When Omar sets off for Syria with a group of friends he has no idea of the implications for his family in Baghdad. His sister, Alia, becomes entangled in a seemingly inescapable web of espionage which threatens to destroy a budding romance while his parents, Hala and Emir, are driven apart. Initially, the friends plan to work as aid workers for one summer only, but Omar and three others, Mo, Nasir and Ahmed, decide to stay on. Nothing is too dangerous for them if it will help the local community, so they take on tasks far beyond routine humanitarian work, running the gauntlet of aid blockades and working in outlawed field hospitals. They even plan and orchestrate a sabotage attack against ISIS, after which the friends are forced to flee.
Nasir sets out across the Syrian desert while Omar and Mo head for Damascus. Penniless and without a place to stay, they still manage to appropriate and distribute impounded medical supplies to the outlawed field hospitals. While working in one Mo is seriously wounded and transferred in secret to a hospital, leaving Omar to hitch a lift home with the rebel fighters who are travelling to Mosul to join the battle against ISIS. Meanwhile, his eldest sister, Lena, running away from a broken heart, has become an aid worker in war-torn Yemen. While there she is faced with a life- threatening decision which could endanger both her life and that of her colleagues. Faced with the potential disasters which threaten their family, Hala and Emir must put their differences aside and help sort out the problems of their troublesome offspring.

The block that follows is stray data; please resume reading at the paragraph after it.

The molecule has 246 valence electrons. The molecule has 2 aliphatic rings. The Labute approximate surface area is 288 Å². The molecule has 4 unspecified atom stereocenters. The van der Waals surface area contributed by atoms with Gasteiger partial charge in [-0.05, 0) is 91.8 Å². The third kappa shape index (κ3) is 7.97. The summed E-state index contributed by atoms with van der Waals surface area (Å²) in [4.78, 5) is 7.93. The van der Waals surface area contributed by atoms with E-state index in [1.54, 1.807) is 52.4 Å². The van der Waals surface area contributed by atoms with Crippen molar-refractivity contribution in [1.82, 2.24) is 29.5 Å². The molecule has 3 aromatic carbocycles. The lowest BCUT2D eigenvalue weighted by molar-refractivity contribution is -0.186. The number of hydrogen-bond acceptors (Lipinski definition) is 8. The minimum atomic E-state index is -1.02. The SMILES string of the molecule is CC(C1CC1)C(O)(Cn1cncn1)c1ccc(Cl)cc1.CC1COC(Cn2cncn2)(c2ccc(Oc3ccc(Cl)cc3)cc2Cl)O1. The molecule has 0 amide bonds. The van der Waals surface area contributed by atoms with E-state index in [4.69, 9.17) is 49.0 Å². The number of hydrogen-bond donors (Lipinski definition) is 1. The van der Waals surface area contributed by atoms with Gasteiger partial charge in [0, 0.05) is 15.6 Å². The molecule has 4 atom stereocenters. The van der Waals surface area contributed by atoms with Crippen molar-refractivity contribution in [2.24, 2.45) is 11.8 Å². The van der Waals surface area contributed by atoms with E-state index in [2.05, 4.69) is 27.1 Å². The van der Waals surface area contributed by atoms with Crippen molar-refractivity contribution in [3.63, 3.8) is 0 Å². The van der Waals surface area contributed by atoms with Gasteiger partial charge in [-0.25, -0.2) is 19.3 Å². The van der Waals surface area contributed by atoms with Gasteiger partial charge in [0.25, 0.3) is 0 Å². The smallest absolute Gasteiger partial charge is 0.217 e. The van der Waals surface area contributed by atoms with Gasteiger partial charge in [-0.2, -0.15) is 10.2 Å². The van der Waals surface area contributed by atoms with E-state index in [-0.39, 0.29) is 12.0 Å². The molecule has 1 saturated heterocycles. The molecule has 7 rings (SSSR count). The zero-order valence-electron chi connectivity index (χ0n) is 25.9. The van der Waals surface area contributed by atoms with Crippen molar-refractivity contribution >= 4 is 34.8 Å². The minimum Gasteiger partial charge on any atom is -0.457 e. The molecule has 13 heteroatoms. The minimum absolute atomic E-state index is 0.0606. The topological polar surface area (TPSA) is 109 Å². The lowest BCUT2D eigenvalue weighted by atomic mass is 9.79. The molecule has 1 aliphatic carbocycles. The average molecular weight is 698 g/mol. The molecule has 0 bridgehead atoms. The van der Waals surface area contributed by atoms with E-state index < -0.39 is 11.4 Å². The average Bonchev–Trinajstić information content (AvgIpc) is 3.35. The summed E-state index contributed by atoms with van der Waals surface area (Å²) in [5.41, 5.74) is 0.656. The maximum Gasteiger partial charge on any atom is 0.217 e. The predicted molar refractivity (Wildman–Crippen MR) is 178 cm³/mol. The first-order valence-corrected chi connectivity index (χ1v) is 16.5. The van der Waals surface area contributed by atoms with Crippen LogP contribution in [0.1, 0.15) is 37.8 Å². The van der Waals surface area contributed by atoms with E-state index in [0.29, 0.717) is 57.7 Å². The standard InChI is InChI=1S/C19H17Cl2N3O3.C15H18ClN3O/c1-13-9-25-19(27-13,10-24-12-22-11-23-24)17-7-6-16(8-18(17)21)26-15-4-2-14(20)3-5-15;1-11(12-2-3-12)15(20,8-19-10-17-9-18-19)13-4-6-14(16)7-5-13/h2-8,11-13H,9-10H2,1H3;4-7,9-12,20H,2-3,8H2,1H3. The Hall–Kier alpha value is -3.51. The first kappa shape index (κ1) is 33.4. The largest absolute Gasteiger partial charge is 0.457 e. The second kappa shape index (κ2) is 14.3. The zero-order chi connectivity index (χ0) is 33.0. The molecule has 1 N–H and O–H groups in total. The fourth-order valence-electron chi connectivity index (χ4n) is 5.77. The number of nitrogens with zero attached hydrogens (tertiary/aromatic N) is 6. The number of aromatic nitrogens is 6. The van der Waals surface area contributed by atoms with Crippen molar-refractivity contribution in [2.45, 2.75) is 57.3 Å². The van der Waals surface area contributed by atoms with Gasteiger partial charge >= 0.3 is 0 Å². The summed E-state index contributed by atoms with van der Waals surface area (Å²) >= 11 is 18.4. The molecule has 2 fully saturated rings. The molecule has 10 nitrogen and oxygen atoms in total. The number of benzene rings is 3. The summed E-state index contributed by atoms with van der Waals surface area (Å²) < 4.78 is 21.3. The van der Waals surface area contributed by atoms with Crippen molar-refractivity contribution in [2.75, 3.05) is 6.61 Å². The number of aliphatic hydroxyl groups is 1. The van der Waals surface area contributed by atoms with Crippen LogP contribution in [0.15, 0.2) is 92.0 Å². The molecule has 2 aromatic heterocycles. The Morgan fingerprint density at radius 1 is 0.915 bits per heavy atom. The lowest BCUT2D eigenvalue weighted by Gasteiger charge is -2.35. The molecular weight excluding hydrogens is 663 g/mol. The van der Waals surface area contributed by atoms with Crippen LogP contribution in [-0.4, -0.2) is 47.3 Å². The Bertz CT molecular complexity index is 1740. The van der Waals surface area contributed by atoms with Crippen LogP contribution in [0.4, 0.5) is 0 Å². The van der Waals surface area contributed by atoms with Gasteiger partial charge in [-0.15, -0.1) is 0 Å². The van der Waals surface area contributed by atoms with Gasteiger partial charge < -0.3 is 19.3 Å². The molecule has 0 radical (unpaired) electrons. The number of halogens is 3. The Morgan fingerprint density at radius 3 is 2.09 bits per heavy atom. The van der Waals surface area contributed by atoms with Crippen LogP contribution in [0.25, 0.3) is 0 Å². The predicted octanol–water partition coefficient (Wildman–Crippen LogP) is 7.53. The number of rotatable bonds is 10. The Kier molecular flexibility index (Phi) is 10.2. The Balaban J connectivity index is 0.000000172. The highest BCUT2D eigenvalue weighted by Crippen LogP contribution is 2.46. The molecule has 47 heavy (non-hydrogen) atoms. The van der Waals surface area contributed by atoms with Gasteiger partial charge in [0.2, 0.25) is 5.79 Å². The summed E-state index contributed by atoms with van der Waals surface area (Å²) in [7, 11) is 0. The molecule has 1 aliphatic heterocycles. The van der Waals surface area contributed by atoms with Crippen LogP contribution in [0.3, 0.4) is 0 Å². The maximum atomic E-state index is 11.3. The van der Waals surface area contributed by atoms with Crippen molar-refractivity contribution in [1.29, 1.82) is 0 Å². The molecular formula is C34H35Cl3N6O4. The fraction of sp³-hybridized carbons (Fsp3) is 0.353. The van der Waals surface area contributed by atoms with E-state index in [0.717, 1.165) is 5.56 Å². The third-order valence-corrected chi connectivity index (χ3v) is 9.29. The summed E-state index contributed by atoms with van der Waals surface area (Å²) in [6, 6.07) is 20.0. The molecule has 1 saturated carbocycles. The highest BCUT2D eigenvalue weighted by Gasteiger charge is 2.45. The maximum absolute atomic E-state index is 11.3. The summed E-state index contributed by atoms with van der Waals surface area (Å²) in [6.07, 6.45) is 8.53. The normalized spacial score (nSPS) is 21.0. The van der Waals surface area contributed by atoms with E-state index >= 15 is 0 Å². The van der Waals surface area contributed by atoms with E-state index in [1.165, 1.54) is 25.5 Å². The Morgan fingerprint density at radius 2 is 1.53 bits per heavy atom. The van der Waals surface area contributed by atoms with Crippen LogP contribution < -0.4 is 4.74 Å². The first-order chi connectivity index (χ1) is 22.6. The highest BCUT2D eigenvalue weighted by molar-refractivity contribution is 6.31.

Dorothy Al Khafaji lives in Cardiff, Wales. She first went to Syria when she was driving from the UK to Baghdad in 1962 with her late husband and baby daughter. Dorothy lived in Iraq for 8 years and became very familiar with the local culture as an Iraqi wife. Life in Iraq later became difficult and Dorothy returned to live in the UK with her four children. After completing her studies she taught in various colleges and settled in Wales, where she later set up and ran private day nurseries. Dorothy is now retired.